• 5 to 7 ft. tall
  • 3 to 4 ft. wide with a clump-forming habit
  • Robust and perennial with attractive cut-leaf foliage
  • Hardy in USDA hardiness zones 5, 6, 7, 8, and 9

Flowering period

In central North Carolina, flowering starts in July and continues for four to six weeks.

How to grow

Very adaptable. Autumn Sun Coneflower prefers moist soil, but will grow in a variety of soil types, including clay, and can tolerate periodic drought and flooding. Plants will be more compact when grown in the sun, but they produce plenty of blooms in part sun. The flowering stems are surprisingly sturdy and usually only require staking during wet growing seasons or if planted in overly fertile soil.

Care and maintenance

Cut the old stems back to the ground in late winter after the birds have eaten the seeds.

43-second video of pollinators feeding on Rudbeckia laciniata ‘Herbstsonne’

Where to plant

At the back of borders where it will create a dense mound of lush leaves that fill space and suppress weeds.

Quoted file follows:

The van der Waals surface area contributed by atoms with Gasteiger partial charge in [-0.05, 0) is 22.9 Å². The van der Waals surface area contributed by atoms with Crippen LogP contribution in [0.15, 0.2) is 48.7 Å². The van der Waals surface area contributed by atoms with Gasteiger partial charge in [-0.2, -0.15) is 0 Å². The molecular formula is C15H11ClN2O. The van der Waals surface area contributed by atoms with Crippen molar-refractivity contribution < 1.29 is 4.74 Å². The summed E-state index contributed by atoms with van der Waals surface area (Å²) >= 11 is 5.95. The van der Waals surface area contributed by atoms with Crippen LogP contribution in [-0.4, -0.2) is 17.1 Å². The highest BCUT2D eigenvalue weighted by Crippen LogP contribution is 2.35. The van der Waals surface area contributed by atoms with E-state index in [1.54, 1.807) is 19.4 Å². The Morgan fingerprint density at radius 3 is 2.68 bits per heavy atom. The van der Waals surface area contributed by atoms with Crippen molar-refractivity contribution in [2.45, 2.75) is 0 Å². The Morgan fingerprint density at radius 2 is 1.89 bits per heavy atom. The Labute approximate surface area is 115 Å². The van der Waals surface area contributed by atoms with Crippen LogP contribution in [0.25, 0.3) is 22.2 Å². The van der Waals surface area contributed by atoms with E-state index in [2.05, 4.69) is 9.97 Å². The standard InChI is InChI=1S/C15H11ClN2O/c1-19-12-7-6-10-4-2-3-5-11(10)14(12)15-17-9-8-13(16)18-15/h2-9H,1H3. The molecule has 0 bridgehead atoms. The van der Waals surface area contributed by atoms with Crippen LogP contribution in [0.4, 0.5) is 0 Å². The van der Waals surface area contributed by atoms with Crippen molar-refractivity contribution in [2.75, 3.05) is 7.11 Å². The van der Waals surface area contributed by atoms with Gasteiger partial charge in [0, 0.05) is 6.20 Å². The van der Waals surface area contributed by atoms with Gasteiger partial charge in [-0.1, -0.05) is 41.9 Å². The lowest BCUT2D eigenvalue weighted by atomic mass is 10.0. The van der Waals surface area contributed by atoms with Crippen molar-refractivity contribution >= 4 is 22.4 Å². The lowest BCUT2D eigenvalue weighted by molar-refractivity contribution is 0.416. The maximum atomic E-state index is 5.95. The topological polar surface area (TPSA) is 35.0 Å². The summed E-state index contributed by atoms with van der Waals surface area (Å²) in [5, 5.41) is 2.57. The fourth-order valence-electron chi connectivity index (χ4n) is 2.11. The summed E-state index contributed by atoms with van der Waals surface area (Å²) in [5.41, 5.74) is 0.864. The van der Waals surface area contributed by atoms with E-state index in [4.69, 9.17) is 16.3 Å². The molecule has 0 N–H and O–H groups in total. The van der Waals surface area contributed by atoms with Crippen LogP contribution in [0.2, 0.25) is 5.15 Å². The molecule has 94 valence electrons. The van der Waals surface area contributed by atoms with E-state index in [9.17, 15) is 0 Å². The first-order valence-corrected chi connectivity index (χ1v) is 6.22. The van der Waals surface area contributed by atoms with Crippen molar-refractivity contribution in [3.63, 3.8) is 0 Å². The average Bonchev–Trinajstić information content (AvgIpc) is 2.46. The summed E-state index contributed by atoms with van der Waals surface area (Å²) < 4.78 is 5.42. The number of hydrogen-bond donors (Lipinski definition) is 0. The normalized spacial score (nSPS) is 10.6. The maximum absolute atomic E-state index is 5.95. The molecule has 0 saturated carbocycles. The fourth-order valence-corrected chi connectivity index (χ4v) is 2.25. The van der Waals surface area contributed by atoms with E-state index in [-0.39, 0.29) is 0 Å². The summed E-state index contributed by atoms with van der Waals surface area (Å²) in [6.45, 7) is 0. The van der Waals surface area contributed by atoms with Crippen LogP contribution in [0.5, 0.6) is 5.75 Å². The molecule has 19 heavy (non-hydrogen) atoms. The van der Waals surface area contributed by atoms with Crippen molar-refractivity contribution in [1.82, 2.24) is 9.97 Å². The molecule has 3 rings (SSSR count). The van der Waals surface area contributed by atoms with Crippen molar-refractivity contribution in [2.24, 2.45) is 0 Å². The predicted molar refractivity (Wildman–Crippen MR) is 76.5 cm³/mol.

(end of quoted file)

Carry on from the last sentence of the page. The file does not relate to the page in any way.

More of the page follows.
When to plant

It can be planted anytime the ground is not frozen. If planting in summer, keep plants well-watered until they get established.


When planting in a group, space plants about 3 ft. apart.

When will my plant flower?

Plants purchased and planted before May will flower their first year if placed in a well-prepared site and kept watered.

Source and origin

Plants are grown from division here at the nursery.

Herbstsonne translated from German means Autumn Sun which is likely in reference to when it blooms in Europe. The Royal Horticultural Society bestowed Rudbeckia laciniata ‘Herbstsonne’ with its Award of Garden Merit in 2002.

Rudbeckia Herbstonne

Rudbeckia laciniata ‘Herbstsonne’

Other names

Coneflower ‘Herbstsonne’, Rudbeckia ‘Autumn Sun’ , Rudbeckia nitida ‘Herbstsonne’ , Black-eyed Susan ‘Herbstsonne’



Variety or Cultivar

‘Herbstsonne’ _ ‘Herbstsonne’ is a vigorous, upright, deciduous perennial with pinnate leaves divided into three to five, prominently-veined, toothed, dark grey-green leaflets and branches stems bearing flowerheads with bright yellow florets and yellow-green central discs.

Native to

Garden origin